by TJ Beitelman

When the first cicada shell appeared in our driveway, our son, Sebastian, was riveted. He invented an elaborate story:

“It’s a space monster. No, a baby space monster.”

“Bassy, let’s go. Get in the car, we’re late for school.”

“The space monster’s mommy was sad when he got in the ship to travel alone to our planet. But she got over it.”

“I’m not going to get over it if you don’t get in the car in two seconds.”

“You don’t understand, mom. The space monster grows and grows and eats and eats. I bet by now his little pinky couldn’t even fit in this shell.”

“I don’t think cicadas have pinkies.” 

He ignored me. He had (has) a special talent for this. 

“I wonder where he’s hiding,” he said, as he climbed into the backseat. “I bet he’s afraid.”


The next morning, there were two more “space monster shells” in the driveway and another on the front stoop. Sebastian was breathless and red-faced with delight, though he purported to be alarmed. My husband Brad and I could not tell whether he was alarmed for us or for the baby space monsters, alone and shell-less and expanding in size exponentially on a strange planet far away from their now-indifferent mothers. 

“This changes everything,” he told my husband. “I wonder what they want?”


Later that week, his teacher called. Sebastian had been “disciplined.” When I asked her what for. 

She said, “Lying,” and after a pause, “And disrespect.”

Sebastian had been sharing this story of baby space monsters with the other kids in his class. Ephraim, a periodic nemesis for Sebastian (not least because they were the two smartest boys in the class), disputed his version of the story and instead explained that his own father had told him these were a special kind of bug, that his driveway, too, was replete with these shells—he called them by their proper name, exoskeletons—even more than two or three. 

Sebastian came unraveled (plausible, I had to admit) and told the other children that Ephraim’s father was an evil scientist who was trying to harness the power of the space monsters and was, thus, an unreliable narrator (not his words, though, again, he surely said something like it). When the teacher stepped in to calm the resulting tumult, Sebastian rolled his eyes at her and said, “What could you possibly know about any of this?” 

I sighed. I apologized. I promised we would address the matter at home that evening.

When Sebastian and Brad arrived home an hour or so later, I had a raft of information printed out regarding the fascinating lives of cicadas—these very special bugs. How they bury themselves deep in the ground for years—as few as two years or as long as seventeen. They do not sleep under there, as is commonly thought. They build whole worlds: burrowing, tunneling, sleeping, eating. They are the longest-lived insects. They are exquisitely attuned to the rhythms of their surroundings—time and temperature, the consistency of the sap they feed on. Constantly calculating, keeping time, until they are ready to emerge, mate, and die.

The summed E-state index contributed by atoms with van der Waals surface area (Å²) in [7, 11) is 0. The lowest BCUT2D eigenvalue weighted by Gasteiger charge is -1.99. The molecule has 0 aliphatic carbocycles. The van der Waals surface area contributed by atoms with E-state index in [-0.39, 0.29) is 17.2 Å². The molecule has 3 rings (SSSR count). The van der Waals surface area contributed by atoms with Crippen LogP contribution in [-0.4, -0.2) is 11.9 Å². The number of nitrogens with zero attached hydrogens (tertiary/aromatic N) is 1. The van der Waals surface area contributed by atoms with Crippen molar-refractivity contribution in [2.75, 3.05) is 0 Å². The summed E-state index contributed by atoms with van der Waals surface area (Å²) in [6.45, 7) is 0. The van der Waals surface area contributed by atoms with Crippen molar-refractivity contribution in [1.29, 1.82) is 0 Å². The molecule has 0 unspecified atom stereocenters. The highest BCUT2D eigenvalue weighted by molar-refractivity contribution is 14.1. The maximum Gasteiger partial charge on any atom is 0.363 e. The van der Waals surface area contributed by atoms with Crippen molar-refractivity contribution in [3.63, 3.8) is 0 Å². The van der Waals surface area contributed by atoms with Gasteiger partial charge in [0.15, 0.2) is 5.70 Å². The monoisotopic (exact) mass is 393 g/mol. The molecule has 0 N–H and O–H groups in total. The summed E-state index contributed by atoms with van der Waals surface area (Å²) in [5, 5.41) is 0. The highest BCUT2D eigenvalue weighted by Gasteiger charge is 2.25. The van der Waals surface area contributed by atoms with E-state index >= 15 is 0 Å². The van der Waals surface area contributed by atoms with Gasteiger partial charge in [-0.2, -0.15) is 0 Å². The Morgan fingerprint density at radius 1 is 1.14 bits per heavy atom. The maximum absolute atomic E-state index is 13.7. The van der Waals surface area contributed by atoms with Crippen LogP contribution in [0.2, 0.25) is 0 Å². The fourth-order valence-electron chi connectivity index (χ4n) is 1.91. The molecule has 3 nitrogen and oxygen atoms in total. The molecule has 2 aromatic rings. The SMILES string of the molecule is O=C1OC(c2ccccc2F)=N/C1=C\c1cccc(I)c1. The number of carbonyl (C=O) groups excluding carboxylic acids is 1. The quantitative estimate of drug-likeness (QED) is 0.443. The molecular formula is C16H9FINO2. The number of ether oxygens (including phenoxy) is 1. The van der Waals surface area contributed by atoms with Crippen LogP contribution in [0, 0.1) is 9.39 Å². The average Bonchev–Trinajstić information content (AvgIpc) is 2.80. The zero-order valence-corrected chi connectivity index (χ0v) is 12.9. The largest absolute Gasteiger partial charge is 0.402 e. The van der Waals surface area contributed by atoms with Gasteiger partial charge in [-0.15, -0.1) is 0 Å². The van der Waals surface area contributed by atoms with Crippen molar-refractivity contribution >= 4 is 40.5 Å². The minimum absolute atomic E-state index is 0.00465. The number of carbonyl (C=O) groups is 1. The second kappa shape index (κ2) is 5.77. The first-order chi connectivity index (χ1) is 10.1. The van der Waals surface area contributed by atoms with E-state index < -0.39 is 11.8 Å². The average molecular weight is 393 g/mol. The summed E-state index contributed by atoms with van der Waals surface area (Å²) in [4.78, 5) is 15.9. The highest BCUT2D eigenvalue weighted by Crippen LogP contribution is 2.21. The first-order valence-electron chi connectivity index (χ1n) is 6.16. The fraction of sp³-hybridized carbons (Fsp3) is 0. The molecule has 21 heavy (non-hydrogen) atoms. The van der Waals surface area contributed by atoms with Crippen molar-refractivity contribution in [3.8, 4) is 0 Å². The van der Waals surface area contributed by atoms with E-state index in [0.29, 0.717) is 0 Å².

“Isn’t that so cool, man?” asked Brad. “Almost cooler than space monsters. And it’s real life. On planet Earth.”

Our son ignored him, except for a slight tsking sound he made with his tongue. He left us to dwell in our ignorance as he retired to his room and shut the door. 

Brad discovered the ribcage the next morning, as he went to water and weed the perennially doomed vegetable garden in our backyard. He called me out in a whisper, to not draw Sebastian’s attention. Most of the viscera had been gnawed off cleanly, though some drying red strips of it remained. It lay atop the remnants of a spine. There was nothing else except the slight stench of raw death. Other, not-so-special bugs crawled or flitted in the vicinity.

“Do you know what it is?” I asked him.

Before he could answer, Sebastian’s voice floated in behind us.

“It’s too big to be Ephraim. Maybe it’s his dad.”

“That’s not funny,” I said. 

“I know,” Sebastian said. “I wasn’t kidding.”

Brad buried the bones, and we went on about our lives.  

The shells kept appearing for several more weeks, eventually in great numbers. Too many to even count. And then, of course, they stopped. Sebastian collected them, as many as he could, first in a shoe box and then in a large lawn and leaf bag. He kept it in his room for a long time. We didn’t have the gumption to question him about it. 

Then, one day, the bag was gone. 

The years passed. 

The rhythms of our surroundings, constantly calculating. 

Now that Sebastian is gone, a young man muddling through a young man’s life in mostly predictable ways, ways mostly hidden to us, Brad and I have settled into this latter, lonely cycle of our lives. 

I sometimes forget the sheer dread I felt back then, not knowing if there was something strange—or simply very special—about my little boy. The seeds of something buried, maybe even monstrous, waiting to emerge. Grow. Metastasize. Now there is the numbness of relief. It turned out like this. Real life. All the things we can and can’t possibly know.   

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